Providing Advice to In-Laws

Non-investing personal finance issues including insurance, credit, real estate, taxes, employment and legal issues such as trusts and wills
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Topic Author
cornellbuds
Posts: 22
Joined: Mon Dec 30, 2013 10:15 pm

Providing Advice to In-Laws

Post by cornellbuds » Mon Apr 15, 2019 12:49 pm

My wife is one of three siblings. Her brother is managing their mom's finances on all of their behalves.
The brother distributes some of the mom's assets to the siblings annually. With this year's distribution, we received a "statement" of the underlying assets from which distributions are pulled. After seeing the statement, I am thinking the brother could use some input, but I want to do so without putting him on the defensive. He is a good and honest soul.

The mom is a retired public servant whose pension and SS cover the majority of her expenses. In addition, she has about $1.1M in assets split into three buckets:

1) Real estate: two houses, only one listed on the asset summary at a value of $350k. (Zillow value = $550k.) The brother currently lives in this house; the mom lives in the other. Not sure about mortagages, but I believe the property the brother is living in has none. The brother may or may not stay in the house; he'll decide in a year or two when his own circumstances clarify. Until then pays to "maintain the property" but not rent. Zillow lists the rental value at $2000/month.

2) Trust held for the three siblings: $50k of stock held for many many years in two companies (likely with significant LTCG) and $370k in "equities" managed by Raymond James. Overall value $420k.

3) Assets in the mom's name: an IRA valued at $200k and a "Trust" valued at $135k, both managed by Raymond James in unspecified accounts (e.g. not clear if bonds, stocks, or something else).

A few issues jump off the page for me:

Raymond James: overall, RJ manages about $705k for my mother-in-law. I suspect the fees are astronomical and not worth whatever advice they're providing. It would be nice to know how these funds are invested (asset classes).

Real estate: I don't know if it's fair to my wife and sister to have the brother living in the one house and paying only to "maintain" it. I believe the second house where the mom currently lives should also be a part of the summary of her assets.

Taxes: there should be some clarity around how these might be taxed if and when they're passed through to the siblings. I don't know to what extent this has been considered if at all. I'm sure trusts have some unique pass-through characteristics I'm not well versed on.

Perhaps there are other issues those in this forum might suggest as worthy to discuss. Perhaps you have advice on how to broach these topics. Perhaps you can provide some education where I may be lacking. The goal for me is to help the family best manage their assets without in any way compromising relationships. I believe everyone could be better off with some minor changes (like maybe transferring Raymond James account to somewhere with way less fees).

What say all of you?

JoeRetire
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Re: Providing Advice to In-Laws

Post by JoeRetire » Mon Apr 15, 2019 1:01 pm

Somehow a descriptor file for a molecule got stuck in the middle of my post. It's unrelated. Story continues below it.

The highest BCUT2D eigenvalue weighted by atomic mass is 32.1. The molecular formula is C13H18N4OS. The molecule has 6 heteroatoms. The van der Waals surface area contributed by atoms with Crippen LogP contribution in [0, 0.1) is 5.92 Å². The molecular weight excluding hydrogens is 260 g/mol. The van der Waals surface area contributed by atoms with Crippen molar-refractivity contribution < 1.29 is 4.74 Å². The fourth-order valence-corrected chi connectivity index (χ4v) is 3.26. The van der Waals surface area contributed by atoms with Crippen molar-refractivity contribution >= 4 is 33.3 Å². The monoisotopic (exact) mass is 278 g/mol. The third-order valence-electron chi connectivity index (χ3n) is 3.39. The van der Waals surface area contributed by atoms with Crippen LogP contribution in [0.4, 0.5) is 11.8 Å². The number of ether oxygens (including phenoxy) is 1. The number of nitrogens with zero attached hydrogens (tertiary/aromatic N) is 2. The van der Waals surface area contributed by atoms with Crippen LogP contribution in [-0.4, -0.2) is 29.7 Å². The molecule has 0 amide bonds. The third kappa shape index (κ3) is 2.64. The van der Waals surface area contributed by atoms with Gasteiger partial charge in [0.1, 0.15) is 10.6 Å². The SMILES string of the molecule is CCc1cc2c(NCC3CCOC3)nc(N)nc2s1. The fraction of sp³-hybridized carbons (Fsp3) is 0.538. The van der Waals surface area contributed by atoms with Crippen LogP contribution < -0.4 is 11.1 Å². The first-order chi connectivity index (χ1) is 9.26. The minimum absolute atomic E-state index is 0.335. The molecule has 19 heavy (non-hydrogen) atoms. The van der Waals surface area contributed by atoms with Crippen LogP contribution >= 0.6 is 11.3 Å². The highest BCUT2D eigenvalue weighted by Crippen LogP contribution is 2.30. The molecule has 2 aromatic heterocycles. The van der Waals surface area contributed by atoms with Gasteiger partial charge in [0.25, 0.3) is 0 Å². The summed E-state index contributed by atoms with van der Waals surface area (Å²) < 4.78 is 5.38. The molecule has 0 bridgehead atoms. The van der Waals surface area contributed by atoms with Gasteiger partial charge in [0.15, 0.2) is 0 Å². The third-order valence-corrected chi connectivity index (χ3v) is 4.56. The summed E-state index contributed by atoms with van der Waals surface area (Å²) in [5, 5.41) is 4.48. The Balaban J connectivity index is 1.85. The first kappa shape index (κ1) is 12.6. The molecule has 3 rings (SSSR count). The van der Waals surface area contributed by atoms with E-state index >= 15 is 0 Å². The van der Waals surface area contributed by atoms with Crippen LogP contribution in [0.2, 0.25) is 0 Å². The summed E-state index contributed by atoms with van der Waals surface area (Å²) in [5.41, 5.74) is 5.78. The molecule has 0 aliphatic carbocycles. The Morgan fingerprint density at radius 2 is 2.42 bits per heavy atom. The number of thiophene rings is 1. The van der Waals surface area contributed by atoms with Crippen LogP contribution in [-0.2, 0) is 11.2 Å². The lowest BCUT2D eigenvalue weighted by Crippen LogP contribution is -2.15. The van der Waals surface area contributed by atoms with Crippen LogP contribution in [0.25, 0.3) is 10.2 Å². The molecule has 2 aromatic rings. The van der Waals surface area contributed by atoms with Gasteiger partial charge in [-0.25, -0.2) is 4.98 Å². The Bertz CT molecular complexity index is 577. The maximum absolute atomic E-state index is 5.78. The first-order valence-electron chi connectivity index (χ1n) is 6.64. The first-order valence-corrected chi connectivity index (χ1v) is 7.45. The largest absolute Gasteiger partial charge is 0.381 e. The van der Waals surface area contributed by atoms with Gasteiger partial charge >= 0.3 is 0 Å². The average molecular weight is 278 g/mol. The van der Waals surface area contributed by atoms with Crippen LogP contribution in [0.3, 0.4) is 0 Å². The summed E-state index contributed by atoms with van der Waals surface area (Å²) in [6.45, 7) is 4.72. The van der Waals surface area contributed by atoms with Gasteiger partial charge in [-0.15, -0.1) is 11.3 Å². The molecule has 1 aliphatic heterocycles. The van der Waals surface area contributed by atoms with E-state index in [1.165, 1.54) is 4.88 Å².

cornellbuds wrote:
Mon Apr 15, 2019 12:49 pm
My wife is one of three siblings. Her brother is managing their mom's finances on all of their behalves.
The brother distributes some of the mom's assets to the siblings annually.
Hopefully, it is all done in accordance with mom's wishes.
With this year's distribution, we received a "statement" of the underlying assets from which distributions are pulled. After seeing the statement, I am thinking the brother could use some input, but I want to do so without putting him on the defensive. He is a good and honest soul.
Has your brother in law asked for your help? What does your wife say about this?
Perhaps you have advice on how to broach these topics.
My advice - don't.
The goal for me is to help the family best manage their assets without in any way compromising relationships.
This is solely your mother in law's business. And if she passed on the responsibility to your brother in law, then it's now his business.
Unless he specifically asks for your help, then stay away.

Consider any money coming from your mother in law to be a bonus, not an entitlement. Maximizing this money is not your concern. Getting yourself in the middle of this uninvited wouldn't end well.

Make sure your wife thanks her mom for every gift/distribution. And make sure she thanks her brother for doing the work.
You stay silent.

delamer
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Re: Providing Advice to In-Laws

Post by delamer » Mon Apr 15, 2019 1:20 pm

Virtually everyone on this forum will be sympathetic to your concerns.

But that does not mean you have any standing to raise those concerns with your in-laws.

Your wife does have such standing, but does she want to do so?

NotWhoYouThink
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Joined: Fri Dec 26, 2014 4:19 pm

Re: Providing Advice to In-Laws

Post by NotWhoYouThink » Mon Apr 15, 2019 1:26 pm

If your MIL needs 10 years of long term care at $100K-$150K per years, is there money for that? The distributions might be premature.

I'd agree with others that this is totally, 100%, not your business. Many people do a poor job of managing their money. If your BIL asks for your advice you can mention that low fees and passive investments have some benefits, but if he doesn't the ask him about his kids or his golf game or what music he's listening to these days.

Topic Author
cornellbuds
Posts: 22
Joined: Mon Dec 30, 2013 10:15 pm

Re: Providing Advice to In-Laws

Post by cornellbuds » Mon Apr 15, 2019 1:28 pm

Thanks to you early repliers in helping me to assess just how slippery a slope it may be to provide advice.